In his latest post, Williamson declared that "only the Jews (leaders and people) were the prime agents of the deicide because it is obvious from the Gospels that the Gentile most involved, Pontius Pilate, would never have condemned Jesus to death had not the Jewish leaders roused the Jewish people to clamour for his crucifixion." This, he argued,

Williamson is not wrong that for most of its existence -- up until the Second Vatican Council of the 1960s -- the Catholic church has taught that the Jews were responsible for the death of Christ. In so doing, it nurtured centuries of anti-Semitism in Europe, manifested in massacres, inquisitions and pogroms as well as the non-lethal discrimination that forced Jews to wear distinctive clothing and live in ghettoes. Catholic doctrine was not directly responsible for the Holocaust, but it's hard to imagine the Nazis fixing their particular hatred against the Jews without this historic backdrop.

"How can the Pope let go of such ancient truths?" asks Williamson, noting that Pope Leo XII at the end of the 19th century was still referring to the Jews as "that race, once God’s chosen people... who called down upon themselves the Blood of the Saviour". One answer is that an idea's antiquity is not a very good criterion of truth. It was an ancient truth that the earth stood in the centre of the universe, an ancient truth that bleeding cured fever, an ancient truth that astrology works or that women are unfit for participation in public life. An appeal to "ancient truth" wouldn't get you very far, these days, in science, politics or many other areas of life. Only in religion, and perhaps in New Age mysticism, does "ancient truth" not sound entirely like an oxymoron.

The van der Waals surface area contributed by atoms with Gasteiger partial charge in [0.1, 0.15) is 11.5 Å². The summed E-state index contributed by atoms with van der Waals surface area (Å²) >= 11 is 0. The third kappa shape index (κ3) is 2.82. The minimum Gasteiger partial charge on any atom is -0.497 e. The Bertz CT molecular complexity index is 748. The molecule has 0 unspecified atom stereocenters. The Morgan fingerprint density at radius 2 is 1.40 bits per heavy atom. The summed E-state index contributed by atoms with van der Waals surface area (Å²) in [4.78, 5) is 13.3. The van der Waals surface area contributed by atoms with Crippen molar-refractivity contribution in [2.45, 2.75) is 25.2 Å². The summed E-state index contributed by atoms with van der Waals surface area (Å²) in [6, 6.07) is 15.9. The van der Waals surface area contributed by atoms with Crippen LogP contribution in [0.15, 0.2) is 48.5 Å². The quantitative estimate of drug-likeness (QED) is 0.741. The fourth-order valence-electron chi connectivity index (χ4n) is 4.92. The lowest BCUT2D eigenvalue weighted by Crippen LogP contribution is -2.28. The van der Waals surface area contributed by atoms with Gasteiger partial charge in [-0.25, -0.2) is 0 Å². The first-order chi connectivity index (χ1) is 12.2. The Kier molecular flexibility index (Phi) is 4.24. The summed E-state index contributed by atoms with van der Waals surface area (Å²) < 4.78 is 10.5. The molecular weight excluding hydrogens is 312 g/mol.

Pope Benedict is not, indeed, noted for his sympathy with many of the modernising tendencies that emerged in the Catholic Church in the wake of the second Vatican Council. Yet in the topsy-turvy world of Williamson and his supporters, Ratzinger isn't the arch-conservative of popular imagination, stubbornly holding the line against such modern evils as contraception, female ordination and married priests while plotting to bring back th Latin mass, but a dangerous radical, leading a perversion of the true faith which Williamson dubs "Newchurch".

Williamson has not been involved in recent talks with Rome about returning the SSPX to the wider Catholic fold. He has not performed any public role since the events of 2008. But nor has the group disowned him. In his blogposts, he has regularly cautioned the SSPX leadership against closer ties with the Vatican. He appears to regard the discussions as some sort of trap. So he will not be disappointed to learn of the repercussions of his latest online ruminations. It's not beyond the bounds of possibility, indeed, that he did it on purpose.

But it never ceases to amaze me that the Vatican wants to talk to any of these nasty, mad, thoroughly unChristian people.